The stress hormone cortisol is the culprit here.  As we become stressed the body releases cortisol & adrenaline into the blood which helps to create the 'flight or fight' response to the stressful situation.  This may then cause the release of triglycerides, which promotes the influx of  “bad” cholesterol which, in turn, causes atherosclerosis which, as we know, reduces blood flow around the body preventing erections during sexual activity.

Cholesterol cannot navigate through the bloodstream on its own. It hitches a ride on proteins, forming lipoproteins. Two primary types exist:

- Low-density lipoproteins (LDLs): Often dubbed "bad cholesterol," LDLs constitute the majority of your body's cholesterol. Elevated levels of LDLs heighten the risk of heart disease and strokes.

- High-density lipoproteins (HDLs): Conversely known as "good cholesterol," HDLs transport cholesterol back to the liver, facilitating its removal from the body. This process helps lower the risk of heart attacks and strokes.

Factors such as dietary habits rich in saturated fats and insufficient physical activity can lead to increased cholesterol levels. Additionally, genetic conditions like familial hypercholesterolaemia can predispose individuals to high cholesterol from birth.

YouTube player


Speak to your doctor.  Or if you are reluctant to book an appointment for whatever reason then you can order home test kits to check your cholesterol levels.  Vitall provides professional, certified laboratory results and transparent health guidance for anyone with specific health concerns.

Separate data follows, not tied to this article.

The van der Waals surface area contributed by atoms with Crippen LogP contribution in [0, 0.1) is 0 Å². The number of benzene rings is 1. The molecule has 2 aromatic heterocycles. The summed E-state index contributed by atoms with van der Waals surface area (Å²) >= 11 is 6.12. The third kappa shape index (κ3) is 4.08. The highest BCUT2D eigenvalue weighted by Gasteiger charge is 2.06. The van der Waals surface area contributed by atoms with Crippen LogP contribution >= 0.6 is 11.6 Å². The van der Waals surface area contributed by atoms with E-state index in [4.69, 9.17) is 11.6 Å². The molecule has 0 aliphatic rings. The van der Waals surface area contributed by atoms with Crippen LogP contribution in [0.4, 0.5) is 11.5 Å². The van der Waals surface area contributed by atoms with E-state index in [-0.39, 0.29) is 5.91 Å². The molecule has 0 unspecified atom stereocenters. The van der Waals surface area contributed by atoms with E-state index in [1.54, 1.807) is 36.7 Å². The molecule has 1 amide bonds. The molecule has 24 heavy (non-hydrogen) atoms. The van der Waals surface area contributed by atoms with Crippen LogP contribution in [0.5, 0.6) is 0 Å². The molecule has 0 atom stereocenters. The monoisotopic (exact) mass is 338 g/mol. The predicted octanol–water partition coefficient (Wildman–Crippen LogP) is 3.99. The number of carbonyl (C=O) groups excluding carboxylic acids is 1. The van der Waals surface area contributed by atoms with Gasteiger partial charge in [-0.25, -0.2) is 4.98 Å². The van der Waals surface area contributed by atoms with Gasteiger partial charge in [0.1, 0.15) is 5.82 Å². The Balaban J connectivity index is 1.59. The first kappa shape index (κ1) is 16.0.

Whether it is through a health professional at your local surgery or through the use of a home testing kit, find out what is causing the high cholesterol and then you will have a better understanding of how to fight it.  If you are suffering with high levels of cholesterol because of stress then try introducing more exercise to your daily schedule.  Try Yoga.  Not only does Yoga relax the body but it also aids the synthesis of vitamin D and other vitamins that help combat stress.  Transcendental meditation is also known to help reduce stress & cholesterol.

But what if you need to alter your diet?  What foods do you introduce of which could help you improve your cholesterol levels?  According to  Healthline the best foods are:-

  1. Legumes
  2. Avocados
  3. Nuts
  4. Fatty Fish
  5. Wole Grains
  6. Fruits and Berries
  7. Dark Chocolate
  8. Garlic
  9. Soy Foods
  10. Vegetables
  11. Green Tea
  12. Dark Leafy Greens
  13. Extra Virgin Olive Oil


The most reliable way to assess your cholesterol levels is through a blood test. The Fear Nothing Blood Test, a convenient at-home finger-prick test, provides a comprehensive blood lipid assessment, including cholesterol and triglyceride levels - another significant contributor to cardiovascular risk.

Since cholesterol levels can fluctuate based on lifestyle choices, regular monitoring with an at-home blood test is recommended. This empowers you to track the impact of dietary and exercise adjustments over time, aiding in the maintenance of healthy cholesterol levels.